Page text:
Records of approximately 1,000 children seen for evaluation of developmental delay during the period July 1979 to December 1985 were reviewed; 46 children with permanent hearing loss were identified. Age at diagnosis of deafness and factors contributing to delay in diagnosis were sought. Mean age at diagnosis of profound congenital deafness was 24 months. Lesser degrees of congenital hearing loss were not diagnosed until 48 months of age. High-risk medical history or physical anomalies associated with embryologic abnormalities of the auditory system that should have triggered a prompt search for deafness went unheeded in most instances. In 40% of subjects, the author was the first to diagnose hearing loss. For two thirds of this subgroup, audiologic referral was prompted by medical, physical, or developmental findings rather than clinically evident hearing loss during physical examination. Adherence to specific historical, physical, or developmental risk criteria, regardless of the examiner's subjective impression of how well the child seems to hear, would have permitted the timely diagnosis of hearing impairment in all children in this series.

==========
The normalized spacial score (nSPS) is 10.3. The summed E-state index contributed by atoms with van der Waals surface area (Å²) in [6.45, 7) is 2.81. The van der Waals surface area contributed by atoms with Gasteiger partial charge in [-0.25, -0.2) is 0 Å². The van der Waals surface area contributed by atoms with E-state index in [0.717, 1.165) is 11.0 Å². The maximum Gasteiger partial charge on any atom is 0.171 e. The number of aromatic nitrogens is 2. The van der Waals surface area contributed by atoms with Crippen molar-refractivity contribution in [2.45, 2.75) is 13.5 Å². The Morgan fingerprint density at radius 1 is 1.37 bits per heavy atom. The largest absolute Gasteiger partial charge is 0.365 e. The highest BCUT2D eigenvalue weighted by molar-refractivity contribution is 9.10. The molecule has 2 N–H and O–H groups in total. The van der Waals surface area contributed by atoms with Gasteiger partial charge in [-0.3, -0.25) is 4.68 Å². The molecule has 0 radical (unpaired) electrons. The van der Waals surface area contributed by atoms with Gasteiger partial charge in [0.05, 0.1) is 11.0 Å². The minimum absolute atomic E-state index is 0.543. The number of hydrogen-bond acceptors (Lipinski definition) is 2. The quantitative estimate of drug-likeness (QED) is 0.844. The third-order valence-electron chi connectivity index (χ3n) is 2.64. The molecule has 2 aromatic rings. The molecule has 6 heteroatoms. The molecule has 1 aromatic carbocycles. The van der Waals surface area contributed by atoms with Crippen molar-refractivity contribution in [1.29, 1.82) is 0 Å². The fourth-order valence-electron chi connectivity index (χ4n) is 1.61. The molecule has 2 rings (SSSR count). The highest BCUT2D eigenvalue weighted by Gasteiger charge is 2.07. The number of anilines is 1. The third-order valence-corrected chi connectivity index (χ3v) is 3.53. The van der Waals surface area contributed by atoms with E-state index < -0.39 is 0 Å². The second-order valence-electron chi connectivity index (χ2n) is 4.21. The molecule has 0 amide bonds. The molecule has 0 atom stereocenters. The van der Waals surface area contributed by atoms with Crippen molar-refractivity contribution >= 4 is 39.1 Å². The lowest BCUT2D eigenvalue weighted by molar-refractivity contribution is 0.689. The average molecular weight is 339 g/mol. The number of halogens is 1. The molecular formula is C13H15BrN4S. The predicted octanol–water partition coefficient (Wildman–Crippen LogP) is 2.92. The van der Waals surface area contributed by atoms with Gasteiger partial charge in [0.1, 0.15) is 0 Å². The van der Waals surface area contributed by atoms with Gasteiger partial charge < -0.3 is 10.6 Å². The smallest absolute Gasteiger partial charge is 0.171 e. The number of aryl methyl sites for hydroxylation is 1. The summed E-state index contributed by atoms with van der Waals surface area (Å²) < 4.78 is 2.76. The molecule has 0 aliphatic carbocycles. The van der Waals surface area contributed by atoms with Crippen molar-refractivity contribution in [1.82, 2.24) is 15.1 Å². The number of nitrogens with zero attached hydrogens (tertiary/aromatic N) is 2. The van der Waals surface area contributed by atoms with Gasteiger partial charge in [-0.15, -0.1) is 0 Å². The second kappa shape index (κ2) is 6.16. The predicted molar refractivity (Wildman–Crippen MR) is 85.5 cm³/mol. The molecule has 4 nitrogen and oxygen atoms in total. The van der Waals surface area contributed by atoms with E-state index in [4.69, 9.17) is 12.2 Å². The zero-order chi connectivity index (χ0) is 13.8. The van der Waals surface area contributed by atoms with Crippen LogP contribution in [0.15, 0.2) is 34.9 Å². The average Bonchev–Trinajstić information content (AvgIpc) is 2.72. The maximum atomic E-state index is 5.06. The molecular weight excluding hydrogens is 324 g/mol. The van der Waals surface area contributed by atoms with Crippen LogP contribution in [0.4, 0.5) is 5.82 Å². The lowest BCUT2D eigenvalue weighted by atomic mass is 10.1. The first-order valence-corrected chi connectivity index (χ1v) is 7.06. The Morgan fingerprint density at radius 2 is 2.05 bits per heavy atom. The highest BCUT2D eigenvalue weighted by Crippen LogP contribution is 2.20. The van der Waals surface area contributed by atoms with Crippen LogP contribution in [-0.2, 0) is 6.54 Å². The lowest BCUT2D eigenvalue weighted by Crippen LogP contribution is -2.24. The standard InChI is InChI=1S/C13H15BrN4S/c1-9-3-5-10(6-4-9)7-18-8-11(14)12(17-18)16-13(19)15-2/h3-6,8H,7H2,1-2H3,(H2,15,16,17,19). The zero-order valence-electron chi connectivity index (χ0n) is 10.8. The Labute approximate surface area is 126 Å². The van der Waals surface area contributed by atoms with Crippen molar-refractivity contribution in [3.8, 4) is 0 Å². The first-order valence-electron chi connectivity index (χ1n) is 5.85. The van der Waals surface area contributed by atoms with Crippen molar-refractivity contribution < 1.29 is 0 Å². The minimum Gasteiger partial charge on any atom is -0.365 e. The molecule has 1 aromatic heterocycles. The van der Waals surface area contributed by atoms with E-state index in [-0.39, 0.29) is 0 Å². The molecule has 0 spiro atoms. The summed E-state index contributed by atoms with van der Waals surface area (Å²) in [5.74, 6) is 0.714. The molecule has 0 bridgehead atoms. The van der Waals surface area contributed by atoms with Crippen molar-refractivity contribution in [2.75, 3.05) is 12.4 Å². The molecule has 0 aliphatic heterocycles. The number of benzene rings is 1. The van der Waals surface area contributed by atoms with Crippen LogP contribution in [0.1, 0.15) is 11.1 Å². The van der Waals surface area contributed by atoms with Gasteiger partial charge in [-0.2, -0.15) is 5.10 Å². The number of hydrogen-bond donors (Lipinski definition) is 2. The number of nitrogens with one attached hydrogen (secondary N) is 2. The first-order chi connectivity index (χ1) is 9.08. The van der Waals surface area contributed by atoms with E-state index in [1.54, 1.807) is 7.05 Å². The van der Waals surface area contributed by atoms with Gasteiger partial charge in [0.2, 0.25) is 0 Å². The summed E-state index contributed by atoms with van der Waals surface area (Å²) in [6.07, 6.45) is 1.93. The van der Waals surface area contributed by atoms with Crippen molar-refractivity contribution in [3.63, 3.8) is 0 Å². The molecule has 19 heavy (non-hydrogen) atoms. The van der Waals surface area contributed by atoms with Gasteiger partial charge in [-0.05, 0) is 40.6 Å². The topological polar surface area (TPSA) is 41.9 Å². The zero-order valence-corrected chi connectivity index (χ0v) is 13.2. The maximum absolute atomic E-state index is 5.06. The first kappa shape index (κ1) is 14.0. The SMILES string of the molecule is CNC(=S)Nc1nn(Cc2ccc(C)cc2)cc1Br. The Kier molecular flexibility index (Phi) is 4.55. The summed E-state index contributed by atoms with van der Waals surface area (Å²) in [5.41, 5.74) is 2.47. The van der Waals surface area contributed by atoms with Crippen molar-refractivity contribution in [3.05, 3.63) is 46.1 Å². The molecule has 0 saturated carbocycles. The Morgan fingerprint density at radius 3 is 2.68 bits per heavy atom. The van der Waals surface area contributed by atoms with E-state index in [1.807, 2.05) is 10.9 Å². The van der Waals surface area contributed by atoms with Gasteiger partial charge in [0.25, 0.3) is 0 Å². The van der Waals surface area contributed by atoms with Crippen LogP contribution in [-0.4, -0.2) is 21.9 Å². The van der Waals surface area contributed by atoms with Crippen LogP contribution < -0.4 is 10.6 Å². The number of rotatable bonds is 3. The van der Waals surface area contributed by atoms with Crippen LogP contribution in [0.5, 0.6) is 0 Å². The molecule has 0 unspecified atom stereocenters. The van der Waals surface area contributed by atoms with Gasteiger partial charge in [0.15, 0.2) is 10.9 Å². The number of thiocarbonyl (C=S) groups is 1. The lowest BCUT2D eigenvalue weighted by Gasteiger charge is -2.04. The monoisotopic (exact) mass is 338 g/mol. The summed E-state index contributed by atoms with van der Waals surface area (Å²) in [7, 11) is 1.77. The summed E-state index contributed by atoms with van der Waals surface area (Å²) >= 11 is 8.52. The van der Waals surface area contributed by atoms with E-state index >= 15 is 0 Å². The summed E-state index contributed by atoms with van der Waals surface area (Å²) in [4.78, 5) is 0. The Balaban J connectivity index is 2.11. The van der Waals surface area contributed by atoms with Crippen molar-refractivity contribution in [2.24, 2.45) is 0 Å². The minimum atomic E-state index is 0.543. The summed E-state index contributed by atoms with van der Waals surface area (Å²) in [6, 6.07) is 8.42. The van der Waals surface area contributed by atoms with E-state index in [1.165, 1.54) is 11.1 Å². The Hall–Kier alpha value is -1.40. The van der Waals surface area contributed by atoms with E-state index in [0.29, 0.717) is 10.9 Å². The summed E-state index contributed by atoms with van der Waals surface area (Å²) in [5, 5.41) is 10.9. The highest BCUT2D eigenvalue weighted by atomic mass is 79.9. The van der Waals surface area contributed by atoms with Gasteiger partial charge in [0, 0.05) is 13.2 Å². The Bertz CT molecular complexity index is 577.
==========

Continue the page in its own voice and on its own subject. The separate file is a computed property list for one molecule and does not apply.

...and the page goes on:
- Received February 13, 1986.
- Accepted April 21, 1986.
- Copyright © 1987 by the American Academy of Pediatrics